One day, feeling down about myself, I started looking at Instagram photos for the campaign #whatayogilooks and #yogaforall. These yogis defy the U.S. standards of a beautiful yogi and can do some amazing things with their bodies. Instagram led me to blogs, which lead me to some blogging of my own, which lead me to the Yoga for All teacher training (which starts this Tuesday!!).

These past few weeks of focusing my intentions on body positivity and teaching in a more gentle and loving way, has rekindled my passion for teaching yoga. I’ve literally done a home practice every day for about two weeks straight (I was only required to do 4 days a week during training)! I am just so excited to have an area of focus for my teaching. My goal is to reach those people who have felt excluded by yoga “standards.”

If you’ve been looking for a place in the Longview/Kelso area to do yoga; if you’ve felt excluded in a yoga class; if you’re worried you won’t fit in or won’t be able to do the poses; come try out Yoga with Shawnee at Summit Studios! I will do my best to accommodate you, to modify you, and to make you feel welcomed.

I am SO looking forward to starting the Yoga for All training and saturating my classes in body-positivity and yoga inclusivity!

signiture copy copy

Advertisements

Let’s be real: Loving yourself is hard work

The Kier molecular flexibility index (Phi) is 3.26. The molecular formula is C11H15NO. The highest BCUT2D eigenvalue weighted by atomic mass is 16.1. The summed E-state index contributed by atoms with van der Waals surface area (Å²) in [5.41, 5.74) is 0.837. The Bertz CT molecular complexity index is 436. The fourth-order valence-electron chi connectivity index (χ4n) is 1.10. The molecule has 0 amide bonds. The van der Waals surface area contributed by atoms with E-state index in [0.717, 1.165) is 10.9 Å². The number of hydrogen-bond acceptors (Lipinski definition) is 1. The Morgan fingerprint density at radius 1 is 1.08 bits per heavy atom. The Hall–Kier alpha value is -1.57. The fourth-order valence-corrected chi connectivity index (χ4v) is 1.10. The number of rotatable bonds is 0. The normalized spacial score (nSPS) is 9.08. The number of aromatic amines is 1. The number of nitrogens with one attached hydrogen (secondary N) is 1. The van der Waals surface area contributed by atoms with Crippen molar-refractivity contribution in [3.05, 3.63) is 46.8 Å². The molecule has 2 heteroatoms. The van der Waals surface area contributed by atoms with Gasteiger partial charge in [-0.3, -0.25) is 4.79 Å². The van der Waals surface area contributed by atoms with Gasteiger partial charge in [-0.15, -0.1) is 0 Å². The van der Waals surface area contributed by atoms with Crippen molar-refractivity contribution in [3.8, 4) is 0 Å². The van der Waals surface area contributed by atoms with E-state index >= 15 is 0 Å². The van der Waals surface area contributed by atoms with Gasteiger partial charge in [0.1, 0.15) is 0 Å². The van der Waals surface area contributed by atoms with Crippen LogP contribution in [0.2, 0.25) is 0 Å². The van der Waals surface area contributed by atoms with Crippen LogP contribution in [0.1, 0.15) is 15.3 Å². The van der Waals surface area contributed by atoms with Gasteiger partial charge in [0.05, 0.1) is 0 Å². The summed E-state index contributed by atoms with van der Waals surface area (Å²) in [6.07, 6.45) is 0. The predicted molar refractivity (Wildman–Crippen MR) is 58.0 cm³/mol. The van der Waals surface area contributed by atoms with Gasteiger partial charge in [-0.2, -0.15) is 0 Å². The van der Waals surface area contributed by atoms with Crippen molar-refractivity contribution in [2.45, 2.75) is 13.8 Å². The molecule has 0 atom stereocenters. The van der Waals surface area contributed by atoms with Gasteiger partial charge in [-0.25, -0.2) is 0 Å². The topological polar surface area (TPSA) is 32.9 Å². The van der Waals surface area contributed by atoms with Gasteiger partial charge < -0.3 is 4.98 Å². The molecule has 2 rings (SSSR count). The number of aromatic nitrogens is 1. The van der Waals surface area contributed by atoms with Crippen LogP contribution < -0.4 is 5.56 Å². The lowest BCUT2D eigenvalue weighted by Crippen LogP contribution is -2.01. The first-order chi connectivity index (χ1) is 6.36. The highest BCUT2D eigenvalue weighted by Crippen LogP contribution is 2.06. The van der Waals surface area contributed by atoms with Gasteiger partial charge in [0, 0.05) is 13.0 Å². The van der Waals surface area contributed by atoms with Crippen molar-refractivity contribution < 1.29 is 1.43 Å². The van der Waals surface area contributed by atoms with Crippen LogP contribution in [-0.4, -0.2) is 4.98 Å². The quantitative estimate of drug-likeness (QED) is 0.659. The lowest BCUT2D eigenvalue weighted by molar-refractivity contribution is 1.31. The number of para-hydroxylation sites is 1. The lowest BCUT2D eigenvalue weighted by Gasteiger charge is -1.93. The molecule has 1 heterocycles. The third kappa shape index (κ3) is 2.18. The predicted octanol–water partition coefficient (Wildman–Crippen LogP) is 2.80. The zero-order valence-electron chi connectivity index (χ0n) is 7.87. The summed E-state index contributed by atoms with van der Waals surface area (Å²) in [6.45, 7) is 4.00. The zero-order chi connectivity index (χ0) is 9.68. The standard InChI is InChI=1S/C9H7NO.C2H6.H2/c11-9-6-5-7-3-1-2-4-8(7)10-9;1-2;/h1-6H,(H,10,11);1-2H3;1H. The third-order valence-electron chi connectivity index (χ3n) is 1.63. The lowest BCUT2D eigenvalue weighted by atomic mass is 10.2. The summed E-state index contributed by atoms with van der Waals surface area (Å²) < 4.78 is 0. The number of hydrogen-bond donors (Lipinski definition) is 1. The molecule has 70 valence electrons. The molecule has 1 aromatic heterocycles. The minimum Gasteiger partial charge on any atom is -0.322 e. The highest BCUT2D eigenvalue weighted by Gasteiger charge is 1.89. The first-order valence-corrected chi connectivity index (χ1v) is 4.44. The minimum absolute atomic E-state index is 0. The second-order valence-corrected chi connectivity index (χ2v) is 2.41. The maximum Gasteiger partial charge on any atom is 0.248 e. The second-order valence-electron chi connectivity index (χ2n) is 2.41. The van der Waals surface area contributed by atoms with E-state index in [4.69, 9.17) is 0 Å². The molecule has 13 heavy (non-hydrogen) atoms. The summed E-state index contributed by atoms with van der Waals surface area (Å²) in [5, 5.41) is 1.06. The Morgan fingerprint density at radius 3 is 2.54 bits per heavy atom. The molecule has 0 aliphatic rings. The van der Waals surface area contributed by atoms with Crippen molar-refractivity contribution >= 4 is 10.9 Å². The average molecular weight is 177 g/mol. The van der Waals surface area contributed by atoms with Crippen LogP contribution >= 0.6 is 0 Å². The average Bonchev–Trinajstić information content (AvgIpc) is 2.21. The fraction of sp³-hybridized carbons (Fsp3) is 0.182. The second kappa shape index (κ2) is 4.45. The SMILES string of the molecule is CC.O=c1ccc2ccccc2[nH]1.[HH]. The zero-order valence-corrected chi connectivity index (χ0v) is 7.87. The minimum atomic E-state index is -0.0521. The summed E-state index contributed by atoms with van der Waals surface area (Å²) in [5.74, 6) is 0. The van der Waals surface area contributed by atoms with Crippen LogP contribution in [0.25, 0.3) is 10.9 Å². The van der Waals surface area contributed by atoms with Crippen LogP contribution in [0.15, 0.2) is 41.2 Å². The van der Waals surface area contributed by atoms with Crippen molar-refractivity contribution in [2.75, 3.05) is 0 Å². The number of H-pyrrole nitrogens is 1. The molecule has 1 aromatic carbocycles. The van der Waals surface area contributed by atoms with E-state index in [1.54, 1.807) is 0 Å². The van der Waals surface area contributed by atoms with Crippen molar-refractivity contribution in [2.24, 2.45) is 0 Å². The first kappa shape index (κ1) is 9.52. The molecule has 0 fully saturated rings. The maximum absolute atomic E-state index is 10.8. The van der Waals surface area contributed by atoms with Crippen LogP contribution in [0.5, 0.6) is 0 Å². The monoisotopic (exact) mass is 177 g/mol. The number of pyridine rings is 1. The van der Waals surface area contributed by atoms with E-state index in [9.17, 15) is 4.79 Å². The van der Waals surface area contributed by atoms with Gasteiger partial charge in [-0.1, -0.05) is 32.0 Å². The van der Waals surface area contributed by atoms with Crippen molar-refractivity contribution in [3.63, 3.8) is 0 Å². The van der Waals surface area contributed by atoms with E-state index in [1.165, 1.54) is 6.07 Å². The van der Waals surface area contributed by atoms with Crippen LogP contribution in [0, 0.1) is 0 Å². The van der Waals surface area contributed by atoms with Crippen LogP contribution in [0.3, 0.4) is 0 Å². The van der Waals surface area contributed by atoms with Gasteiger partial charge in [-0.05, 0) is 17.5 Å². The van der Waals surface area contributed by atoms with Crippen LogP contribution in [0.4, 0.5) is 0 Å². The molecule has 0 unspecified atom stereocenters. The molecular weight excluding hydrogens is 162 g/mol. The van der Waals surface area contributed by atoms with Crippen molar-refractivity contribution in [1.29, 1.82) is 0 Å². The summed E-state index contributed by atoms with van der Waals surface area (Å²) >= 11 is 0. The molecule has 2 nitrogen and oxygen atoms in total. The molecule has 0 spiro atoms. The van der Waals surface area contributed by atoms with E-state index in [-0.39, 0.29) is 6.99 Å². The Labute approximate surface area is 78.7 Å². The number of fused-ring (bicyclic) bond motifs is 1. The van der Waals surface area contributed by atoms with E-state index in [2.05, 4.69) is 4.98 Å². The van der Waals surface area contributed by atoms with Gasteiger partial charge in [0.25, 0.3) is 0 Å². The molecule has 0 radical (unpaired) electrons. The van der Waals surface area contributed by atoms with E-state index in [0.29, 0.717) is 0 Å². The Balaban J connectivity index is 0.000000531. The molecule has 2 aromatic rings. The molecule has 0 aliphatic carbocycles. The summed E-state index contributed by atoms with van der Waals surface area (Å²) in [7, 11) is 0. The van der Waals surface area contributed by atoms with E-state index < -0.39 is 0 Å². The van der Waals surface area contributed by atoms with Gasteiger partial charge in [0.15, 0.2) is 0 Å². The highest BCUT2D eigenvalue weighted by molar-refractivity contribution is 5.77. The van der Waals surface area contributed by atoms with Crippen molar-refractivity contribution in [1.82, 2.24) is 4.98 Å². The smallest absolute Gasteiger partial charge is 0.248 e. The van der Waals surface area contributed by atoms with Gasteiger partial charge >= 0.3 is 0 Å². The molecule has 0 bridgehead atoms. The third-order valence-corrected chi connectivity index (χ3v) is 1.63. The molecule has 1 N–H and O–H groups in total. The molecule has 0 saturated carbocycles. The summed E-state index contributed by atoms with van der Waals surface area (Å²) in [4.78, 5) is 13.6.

DSC_0038 copyJust like loving a significant other, learning to love yourself in order to eradicate a negative body image takes time, work, effort, respect, and constant reminders. If you’ve battled your body your whole life, as I have, you are not going to, realistically, wake up one morning and just decide that you love everything about yourself.

You’re still going to have insecurities, fears, moments of sadness, and icky envy… <–Gosh, doesn’t sound very promising, eh?

But wait a minute! There is still hope.

I can’t guarantee this is how it will be for you, but when I decided to stop dieting and focus on intuitive eating, and then a couple years later decided to lose hate instead of weight, I felt lighter. I think it was years of guilt I felt float off my shoulders – a lifetime of being told by peers and media that, because I had fat, I wasn’t a significant human being—woman.

And I still struggle with loving myself at all times. Heck, my biggest trigger is seeing myself in candid photos. Eeek! While I didn’t cry this time, I sure felt all those nasty little emotions popping up as I looked through vacation pictures.